Despite efforts by major platforms to limit its spread, copies of the widely debunked conspiracy video “Plandemic” continued to multiply and spread largely through niche online conspiracy communities in early May 2020.

The DFRLab used the CrowdTangle API and an R package called CooRNet, developed by Fabio Giglietto, Nicola Righetti, and Luca Rossi, to track the spread of the viral conspiracy through hundreds of Facebook groups.

This document walks through the data analysis portion of the research, providing reproducible code for the key visualizations.

Pulling in the data from CrowdTangle

The first step was to get a dataset from CrowdTangle of posts promoting the Plandemic conspiracy shared to public Faebook groups that also contained URLs. The goal here was to capture posts that linked to either a copy of the video hosted off of Facebook, such as on YouTube or dedicated domains, or to other content that furthered the conspiracy (blog posts, op-eds, etc).

We created a search for posts containing the Plandemic video in CrowdTangle. Then, we used the CrowdTangle Historical Data feature to get all of the posts from the saved search containing links that were posted between May 3, 2020 - May 10, 2020.

Exploring the data

We now have a dataframe of highly_conneted_coordinated_entities that repeatedly shared the same URLs within the coordination interval.

And now we’ll display the top 50 entities sorted by coord.shares in an inline table:

# Load DT package for displaying inline tables
library(DT)

# Display inline table of top 50 Facebook groups identified by CooRNet, sorted by coord.shares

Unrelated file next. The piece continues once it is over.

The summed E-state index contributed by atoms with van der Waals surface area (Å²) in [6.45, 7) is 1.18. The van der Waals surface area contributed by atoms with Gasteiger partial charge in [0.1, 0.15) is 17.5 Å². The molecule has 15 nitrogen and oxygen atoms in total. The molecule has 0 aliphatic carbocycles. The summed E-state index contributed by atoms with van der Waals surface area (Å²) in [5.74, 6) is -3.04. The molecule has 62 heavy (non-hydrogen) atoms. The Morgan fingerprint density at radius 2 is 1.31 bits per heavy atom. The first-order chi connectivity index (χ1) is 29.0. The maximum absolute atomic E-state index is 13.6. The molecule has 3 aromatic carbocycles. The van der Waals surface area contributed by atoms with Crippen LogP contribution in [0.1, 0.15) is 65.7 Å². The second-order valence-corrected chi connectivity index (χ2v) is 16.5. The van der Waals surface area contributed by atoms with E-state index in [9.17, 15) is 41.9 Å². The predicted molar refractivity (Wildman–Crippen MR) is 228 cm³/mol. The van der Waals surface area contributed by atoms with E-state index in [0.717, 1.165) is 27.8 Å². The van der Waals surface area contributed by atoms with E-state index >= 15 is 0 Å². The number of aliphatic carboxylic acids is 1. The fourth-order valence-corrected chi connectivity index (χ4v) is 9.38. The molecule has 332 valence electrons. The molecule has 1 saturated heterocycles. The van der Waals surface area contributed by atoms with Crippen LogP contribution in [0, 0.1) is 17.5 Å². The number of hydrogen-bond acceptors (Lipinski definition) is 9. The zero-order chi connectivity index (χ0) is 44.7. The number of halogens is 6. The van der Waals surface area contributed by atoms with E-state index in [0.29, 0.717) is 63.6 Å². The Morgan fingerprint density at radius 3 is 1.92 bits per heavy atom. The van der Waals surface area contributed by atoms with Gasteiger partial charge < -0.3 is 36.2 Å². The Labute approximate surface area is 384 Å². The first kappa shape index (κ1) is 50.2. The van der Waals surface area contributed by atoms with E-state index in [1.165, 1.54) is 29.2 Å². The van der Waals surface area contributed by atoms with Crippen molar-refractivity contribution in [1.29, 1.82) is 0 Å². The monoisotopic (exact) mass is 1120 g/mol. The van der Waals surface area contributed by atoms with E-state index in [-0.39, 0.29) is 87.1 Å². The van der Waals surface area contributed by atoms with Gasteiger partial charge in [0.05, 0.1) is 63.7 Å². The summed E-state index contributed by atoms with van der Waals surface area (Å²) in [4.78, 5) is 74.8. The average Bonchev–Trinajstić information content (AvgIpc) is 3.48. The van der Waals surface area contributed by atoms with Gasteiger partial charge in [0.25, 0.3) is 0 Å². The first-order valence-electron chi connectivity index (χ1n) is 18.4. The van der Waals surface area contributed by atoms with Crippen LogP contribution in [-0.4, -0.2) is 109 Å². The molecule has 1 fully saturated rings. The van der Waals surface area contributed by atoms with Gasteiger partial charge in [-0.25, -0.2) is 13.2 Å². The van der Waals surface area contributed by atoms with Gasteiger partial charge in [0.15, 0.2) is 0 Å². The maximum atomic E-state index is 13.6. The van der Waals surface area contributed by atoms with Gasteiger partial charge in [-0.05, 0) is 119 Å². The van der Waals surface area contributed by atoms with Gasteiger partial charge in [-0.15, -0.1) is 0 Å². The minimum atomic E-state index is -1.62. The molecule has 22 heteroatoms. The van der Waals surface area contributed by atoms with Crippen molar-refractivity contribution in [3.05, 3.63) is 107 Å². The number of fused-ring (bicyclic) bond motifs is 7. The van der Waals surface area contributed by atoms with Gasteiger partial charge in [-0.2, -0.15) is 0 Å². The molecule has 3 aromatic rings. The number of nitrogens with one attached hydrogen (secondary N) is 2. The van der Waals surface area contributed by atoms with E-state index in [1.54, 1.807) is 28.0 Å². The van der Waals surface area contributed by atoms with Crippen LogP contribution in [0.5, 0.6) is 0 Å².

datatable(head(highly_connected_coordinated_entities_names, 50), options = list(order = list(list(3, 'desc'))))

But what is the threshold that defines a rapid link share for these highly connected entities? To determine that, we ran the estimate_coord_interval function in CooRNet.

cord_int<-estimate_coord_interval(ctshares, q=0.1, p=0.5)

cord_int
## [[1]]
##    Min. 1st Qu.  Median    Mean 3rd Qu.    Max. 
##       0       9      14    7399    4251  103950 
## 
## [[2]]
## [1] "14 secs"

This returned a coordination interval of 14 seconds. A link share between two groups that occurred within 14 seconds is defined as unusually rapid, relative to the rest of the dataset.

The Top Shared URLs

We also wanted to a plot of the top URLs in the dataset that were being rapidly shared among the groups. We first got the list of URLs using the get_top_coord_urls function in `CooRNet.

# Get top URLs
top_urls_all <- get_top_coord_urls(output, order_by = "shares", component = FALSE, top = 6)

#Drop unwanted columns
top_urls_all <- select(top_urls_all, expanded, shares, engagement)

# Display as inline table 
datatable(top_urls_all) %>%
  formatStyle(names(top_urls_all), lineHeight='1%')

All of the top URLs shared by the entities were links to the Plandemic movie on YouTube, Vimeo, or PlandemicMovie.com.

Visualizing the network in Gephi

One of our outputs – highly_connected_g – was a large igraph object representing a network. The next step was to prepare this network for analysis in Gephi. We obtained summary statistics for degree. In the study of networks, degree is the number of connections a node has to other nodes. For the purposes of our data, nodes were individual Facebook groups, and connections were shares of URLs.

summary(V(highly_connected_g)$degree)

To make the graph less cluttered, we filtered it by deleting all vertices with a degree less than 1000. This will leave us with only the most connected Facebook groups.

library(igraph)

g <- delete.vertices(highly_connected_g, V(highly_connected_g)[degree < 1000])

#Export the graph as a graphml object

write.graph(g, file = "g.graphml", format = c("graphml"))

Our work was done in R for now, and we were ready to move to Gephi.

After exporting the graphml file from R, we imported it into Gephi. The result was something that looked like this: